have a nice replica. But this fine model deserves special treatment- in the form of Tom's
Modelworks brass, and a special paint job-Measure 32/12d, four colors of blue and grey.
Etched Brass Builds Character
The Cleveland requires four sets of brass : railings, radars,catapults, and 20mm guns.
Tom's brass is especially delicate, but forgiving. Some parts, like the
funnel grills, are so fine as to be maddening. The catapults, of which two are
required, were the most difficult etched brass components. The parts bend well, and
fit as advertised, but the instruction sheet will leave you scratching your head. I
carried the instructions around for a day or so and kept going over them until my brain
said Aha! It's like those 3D posters that you have to stare at for a while until the image
forms. Good tweezers are a must, as well as a strong light and magnifying
glass. A shot of Wild Turkey might help as well. I spent about 3 hours per
catapult and that was too long. I now take a break after an hour working on the
small, fine things in order to save my eyes and neck. Of course, if you are an
Origami Master, it should take you much less time.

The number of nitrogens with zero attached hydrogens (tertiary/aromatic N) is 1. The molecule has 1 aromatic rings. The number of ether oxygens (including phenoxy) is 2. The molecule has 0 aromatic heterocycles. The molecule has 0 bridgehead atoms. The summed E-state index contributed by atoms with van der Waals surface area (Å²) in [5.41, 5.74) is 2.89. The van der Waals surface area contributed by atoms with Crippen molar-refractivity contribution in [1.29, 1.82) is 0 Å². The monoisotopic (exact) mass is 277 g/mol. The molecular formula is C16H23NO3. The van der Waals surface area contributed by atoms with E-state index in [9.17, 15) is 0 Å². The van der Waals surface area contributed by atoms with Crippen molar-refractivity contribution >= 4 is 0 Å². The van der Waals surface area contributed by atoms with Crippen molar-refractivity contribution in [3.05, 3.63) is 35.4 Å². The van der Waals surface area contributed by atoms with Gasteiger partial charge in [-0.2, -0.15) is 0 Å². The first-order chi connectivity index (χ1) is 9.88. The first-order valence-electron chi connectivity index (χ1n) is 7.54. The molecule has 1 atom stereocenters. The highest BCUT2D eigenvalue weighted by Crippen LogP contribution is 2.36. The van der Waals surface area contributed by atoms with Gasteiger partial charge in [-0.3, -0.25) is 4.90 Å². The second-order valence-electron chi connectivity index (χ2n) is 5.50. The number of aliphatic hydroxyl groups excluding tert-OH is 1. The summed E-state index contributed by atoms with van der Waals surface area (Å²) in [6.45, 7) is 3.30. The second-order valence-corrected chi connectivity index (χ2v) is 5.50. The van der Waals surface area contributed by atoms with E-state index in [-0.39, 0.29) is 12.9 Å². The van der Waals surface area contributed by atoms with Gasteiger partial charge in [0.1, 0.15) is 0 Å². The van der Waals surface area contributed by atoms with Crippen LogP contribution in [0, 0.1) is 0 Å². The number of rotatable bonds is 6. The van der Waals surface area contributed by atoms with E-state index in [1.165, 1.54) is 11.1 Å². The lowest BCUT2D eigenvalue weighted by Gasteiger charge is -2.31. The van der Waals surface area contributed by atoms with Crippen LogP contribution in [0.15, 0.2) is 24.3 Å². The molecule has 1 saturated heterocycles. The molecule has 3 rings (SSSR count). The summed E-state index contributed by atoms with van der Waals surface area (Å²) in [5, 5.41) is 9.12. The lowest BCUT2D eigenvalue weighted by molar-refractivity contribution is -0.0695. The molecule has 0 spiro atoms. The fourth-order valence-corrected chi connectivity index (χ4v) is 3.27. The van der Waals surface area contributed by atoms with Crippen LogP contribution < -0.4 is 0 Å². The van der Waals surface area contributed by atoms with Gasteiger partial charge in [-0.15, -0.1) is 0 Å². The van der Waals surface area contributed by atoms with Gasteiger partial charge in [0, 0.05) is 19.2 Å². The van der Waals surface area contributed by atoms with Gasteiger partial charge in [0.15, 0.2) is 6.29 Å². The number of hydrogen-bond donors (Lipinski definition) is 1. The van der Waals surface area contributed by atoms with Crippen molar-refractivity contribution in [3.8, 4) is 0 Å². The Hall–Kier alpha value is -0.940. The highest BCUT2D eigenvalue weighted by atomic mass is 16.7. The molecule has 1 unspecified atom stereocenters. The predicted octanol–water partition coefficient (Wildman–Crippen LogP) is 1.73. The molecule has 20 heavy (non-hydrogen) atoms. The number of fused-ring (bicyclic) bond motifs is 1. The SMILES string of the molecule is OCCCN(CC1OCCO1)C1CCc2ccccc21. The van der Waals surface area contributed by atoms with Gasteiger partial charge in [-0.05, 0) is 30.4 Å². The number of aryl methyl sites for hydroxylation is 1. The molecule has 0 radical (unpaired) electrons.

Next in difficulty is the pair of Mk 8 radars which must be bent around formers of
styrene strips. Think of performing a vasectomy on a mosquito and you get the idea
of the delicacy of this operation. The rest is relatively easy, more radars, prop
guards, funnel grilles, cranes, ladders, and stairs. As to the railings, I affix them to
the hull with slightly thinned Krystal Kleer white glue. If you screw up, and you
will, just dissolve the glue with water and start over. You can't do that with
superglue. White glue also allows you to feather the glue edges to the parts,
eliminating bumps and thick sections. Just wet a brush with water and paint over the
glue until it smoothes out.